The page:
My buddy Andy Sernovitz, the CEO of the Word of Mouth Marketing Association, is coming out with a new book called, duh, Word of Mouth Marketing.
I highly recommend this book because it was so practical, tactical, and hysterical. Here are the ten ideas, stories, and recommendations from the book that I liked the most:
- Companies could hire a customer service rep to cruise the Internet looking for kudos and complaints. When the rep finds kudos, he should thank the person. When the rep finds complaints, he should get it fixed. This is such a simple, effective idea—I doubt, therefore, that many companies will do it!
- Commerce Bank has a free change-counting machine in its branches that anyone can use. This beats the hell out of the machines in markets that take 7%.
- A study by the Verde Group showed that people who heard about a bad shopping experience are less likely to go to the same store than the person who actually had the bad experience.
- The most powerful word-of-mouth advocates might be the customers who have only done business with you once so far. They are the most excited; repeat customers are probably accustomed to the great product/service and therefore, ironically, less likely to talk about it.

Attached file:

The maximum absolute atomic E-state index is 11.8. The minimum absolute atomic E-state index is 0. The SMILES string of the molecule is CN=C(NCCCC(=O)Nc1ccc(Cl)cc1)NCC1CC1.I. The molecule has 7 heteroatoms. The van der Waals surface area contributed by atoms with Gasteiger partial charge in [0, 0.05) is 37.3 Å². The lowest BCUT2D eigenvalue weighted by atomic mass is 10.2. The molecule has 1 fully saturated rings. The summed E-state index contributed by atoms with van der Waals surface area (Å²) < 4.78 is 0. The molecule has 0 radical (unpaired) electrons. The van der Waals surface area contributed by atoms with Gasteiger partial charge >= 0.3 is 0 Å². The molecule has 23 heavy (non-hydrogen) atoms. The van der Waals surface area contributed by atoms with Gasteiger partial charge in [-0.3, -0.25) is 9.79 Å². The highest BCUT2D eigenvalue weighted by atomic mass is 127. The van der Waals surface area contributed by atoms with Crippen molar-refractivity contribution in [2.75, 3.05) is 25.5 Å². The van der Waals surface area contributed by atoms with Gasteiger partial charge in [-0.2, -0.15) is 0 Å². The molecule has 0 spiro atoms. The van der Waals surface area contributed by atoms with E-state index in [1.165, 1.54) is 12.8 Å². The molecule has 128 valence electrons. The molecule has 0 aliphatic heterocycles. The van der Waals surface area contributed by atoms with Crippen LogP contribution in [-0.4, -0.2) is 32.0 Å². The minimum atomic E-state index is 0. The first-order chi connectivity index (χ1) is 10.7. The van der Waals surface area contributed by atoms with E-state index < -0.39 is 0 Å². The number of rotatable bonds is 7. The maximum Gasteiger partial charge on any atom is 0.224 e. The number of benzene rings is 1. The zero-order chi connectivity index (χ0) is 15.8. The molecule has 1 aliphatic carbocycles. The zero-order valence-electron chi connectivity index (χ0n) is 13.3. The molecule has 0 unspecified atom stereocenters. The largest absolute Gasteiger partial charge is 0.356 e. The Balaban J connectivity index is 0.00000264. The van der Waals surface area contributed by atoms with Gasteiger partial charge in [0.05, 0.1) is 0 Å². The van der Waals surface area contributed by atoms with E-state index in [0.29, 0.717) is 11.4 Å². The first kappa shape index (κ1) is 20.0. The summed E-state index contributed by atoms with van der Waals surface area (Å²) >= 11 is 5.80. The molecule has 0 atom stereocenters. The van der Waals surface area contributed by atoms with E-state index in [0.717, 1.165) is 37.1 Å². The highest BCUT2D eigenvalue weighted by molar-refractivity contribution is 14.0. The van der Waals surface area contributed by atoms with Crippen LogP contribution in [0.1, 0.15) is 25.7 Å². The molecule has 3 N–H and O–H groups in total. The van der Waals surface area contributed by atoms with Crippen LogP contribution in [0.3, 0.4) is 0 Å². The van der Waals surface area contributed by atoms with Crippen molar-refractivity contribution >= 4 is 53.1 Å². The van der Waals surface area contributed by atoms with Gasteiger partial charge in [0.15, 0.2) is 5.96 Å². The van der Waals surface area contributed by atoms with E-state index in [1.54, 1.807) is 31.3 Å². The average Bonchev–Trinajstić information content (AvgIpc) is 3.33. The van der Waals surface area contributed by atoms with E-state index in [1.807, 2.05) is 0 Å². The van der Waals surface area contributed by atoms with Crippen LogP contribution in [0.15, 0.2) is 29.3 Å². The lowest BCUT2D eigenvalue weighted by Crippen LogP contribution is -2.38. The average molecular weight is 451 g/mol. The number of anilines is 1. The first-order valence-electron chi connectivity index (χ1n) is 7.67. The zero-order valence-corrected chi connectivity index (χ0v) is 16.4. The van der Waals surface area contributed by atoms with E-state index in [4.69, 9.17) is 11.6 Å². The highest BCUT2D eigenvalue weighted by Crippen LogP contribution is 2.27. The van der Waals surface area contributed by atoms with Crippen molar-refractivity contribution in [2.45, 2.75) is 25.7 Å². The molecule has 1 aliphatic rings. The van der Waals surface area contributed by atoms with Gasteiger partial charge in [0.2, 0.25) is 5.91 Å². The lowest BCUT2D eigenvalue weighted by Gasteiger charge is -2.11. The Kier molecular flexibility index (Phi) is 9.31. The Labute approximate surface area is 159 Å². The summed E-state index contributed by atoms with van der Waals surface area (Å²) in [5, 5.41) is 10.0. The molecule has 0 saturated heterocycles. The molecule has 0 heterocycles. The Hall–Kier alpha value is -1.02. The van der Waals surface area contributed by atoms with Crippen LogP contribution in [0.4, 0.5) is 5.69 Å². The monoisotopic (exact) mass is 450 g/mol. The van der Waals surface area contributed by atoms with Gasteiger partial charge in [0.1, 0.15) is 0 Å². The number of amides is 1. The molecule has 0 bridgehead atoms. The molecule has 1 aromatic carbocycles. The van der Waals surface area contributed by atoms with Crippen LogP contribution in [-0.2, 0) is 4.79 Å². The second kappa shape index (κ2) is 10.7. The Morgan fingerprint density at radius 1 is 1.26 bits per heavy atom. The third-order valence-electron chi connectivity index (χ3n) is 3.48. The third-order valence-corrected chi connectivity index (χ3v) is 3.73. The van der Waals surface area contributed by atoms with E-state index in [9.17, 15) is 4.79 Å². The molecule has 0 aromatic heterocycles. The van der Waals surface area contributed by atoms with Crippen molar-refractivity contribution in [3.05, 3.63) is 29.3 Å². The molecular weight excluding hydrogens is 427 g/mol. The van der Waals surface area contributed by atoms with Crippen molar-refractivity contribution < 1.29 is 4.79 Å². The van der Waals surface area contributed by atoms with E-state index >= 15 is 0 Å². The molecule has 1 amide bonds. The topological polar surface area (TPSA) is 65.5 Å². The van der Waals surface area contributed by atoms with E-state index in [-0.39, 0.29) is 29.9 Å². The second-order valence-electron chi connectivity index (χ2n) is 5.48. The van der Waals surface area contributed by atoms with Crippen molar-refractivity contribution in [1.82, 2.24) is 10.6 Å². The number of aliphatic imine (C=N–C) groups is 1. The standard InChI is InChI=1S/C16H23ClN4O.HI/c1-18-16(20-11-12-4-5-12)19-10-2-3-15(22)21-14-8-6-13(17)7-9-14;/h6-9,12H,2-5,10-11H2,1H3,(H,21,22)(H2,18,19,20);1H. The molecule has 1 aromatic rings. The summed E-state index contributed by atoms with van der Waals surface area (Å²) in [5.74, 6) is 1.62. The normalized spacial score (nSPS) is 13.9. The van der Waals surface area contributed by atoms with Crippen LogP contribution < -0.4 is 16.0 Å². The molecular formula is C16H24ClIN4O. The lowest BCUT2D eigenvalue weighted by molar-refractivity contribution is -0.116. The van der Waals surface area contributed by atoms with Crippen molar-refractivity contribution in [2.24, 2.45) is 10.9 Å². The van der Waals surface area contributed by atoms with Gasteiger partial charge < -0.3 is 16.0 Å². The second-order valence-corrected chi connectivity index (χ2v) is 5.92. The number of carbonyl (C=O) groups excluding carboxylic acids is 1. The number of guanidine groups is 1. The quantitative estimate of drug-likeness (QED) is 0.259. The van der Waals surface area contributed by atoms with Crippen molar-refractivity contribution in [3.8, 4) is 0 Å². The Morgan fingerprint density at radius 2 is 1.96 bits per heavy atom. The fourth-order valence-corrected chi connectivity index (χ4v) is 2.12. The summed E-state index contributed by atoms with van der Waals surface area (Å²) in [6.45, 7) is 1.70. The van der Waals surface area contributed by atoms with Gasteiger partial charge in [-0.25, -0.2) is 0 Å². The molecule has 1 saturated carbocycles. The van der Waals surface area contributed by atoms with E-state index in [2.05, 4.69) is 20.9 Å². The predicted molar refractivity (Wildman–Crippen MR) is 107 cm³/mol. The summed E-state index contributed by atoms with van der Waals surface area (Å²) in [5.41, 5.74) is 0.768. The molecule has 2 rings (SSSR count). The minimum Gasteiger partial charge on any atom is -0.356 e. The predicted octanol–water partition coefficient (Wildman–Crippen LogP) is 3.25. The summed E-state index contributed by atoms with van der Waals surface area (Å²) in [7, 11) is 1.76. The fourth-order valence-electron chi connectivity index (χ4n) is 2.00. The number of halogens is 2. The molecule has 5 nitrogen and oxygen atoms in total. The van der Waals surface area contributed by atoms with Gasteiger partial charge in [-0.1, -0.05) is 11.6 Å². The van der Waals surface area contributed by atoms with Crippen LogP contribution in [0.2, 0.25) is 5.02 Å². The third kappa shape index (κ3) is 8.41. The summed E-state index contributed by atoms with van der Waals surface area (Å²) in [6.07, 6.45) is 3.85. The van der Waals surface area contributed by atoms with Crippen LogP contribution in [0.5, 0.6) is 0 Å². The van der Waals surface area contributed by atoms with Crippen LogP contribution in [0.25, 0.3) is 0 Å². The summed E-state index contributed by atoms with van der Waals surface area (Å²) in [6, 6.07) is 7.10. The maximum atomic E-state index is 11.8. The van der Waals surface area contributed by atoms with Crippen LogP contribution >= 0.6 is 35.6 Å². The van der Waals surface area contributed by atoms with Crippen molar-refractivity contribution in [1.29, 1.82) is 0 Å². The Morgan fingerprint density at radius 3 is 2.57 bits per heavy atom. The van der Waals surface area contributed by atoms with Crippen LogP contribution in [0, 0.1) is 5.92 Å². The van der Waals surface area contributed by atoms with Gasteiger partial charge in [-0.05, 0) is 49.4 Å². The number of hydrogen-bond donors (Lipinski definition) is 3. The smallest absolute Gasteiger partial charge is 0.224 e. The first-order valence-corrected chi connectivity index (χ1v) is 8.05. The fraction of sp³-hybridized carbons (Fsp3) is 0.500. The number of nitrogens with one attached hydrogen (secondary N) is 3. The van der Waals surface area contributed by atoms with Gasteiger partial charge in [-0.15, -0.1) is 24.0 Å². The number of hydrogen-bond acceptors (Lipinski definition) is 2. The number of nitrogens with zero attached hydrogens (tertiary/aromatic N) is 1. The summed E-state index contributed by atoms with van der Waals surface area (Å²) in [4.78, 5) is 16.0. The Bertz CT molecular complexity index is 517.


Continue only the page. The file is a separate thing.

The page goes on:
- The Prostate Net, a not-for-profit educational organization, contacted 50,000 barbers to talk to their clients about prostate cancer detection and prevention.
- Incentives and rewards are likely to reduce word-of-mouth advertising because motivation becomes suspect. You can’t “buy” word-of-mouth advertising.
- The Wynn Las Vegas resort gave free rooms to cabbies to generate word-of-mouth advertising via this very influential part of the transportation infrastructure.
- Henkel Consumer Adhesives, the manufacturer of Duck Tape, sponsors a contest for college scholarships called “Stuck at Prom.” Is this funny or what?
- A word-of-mouth campaign, brought back “Family Guy” from the dead (that is, cancellation). How many tv series have you heard of coming back from the dead?
- Zappos has a one-year, no questions asked return policy for shoes. This boggles my mind although I’ve never heard of any woman return anything to Zappos.
Someday I hope to read about your kick-butt ideas in a book like this. Until then, your word-of-mouth marketing efforts will surely get a boost if you read this book.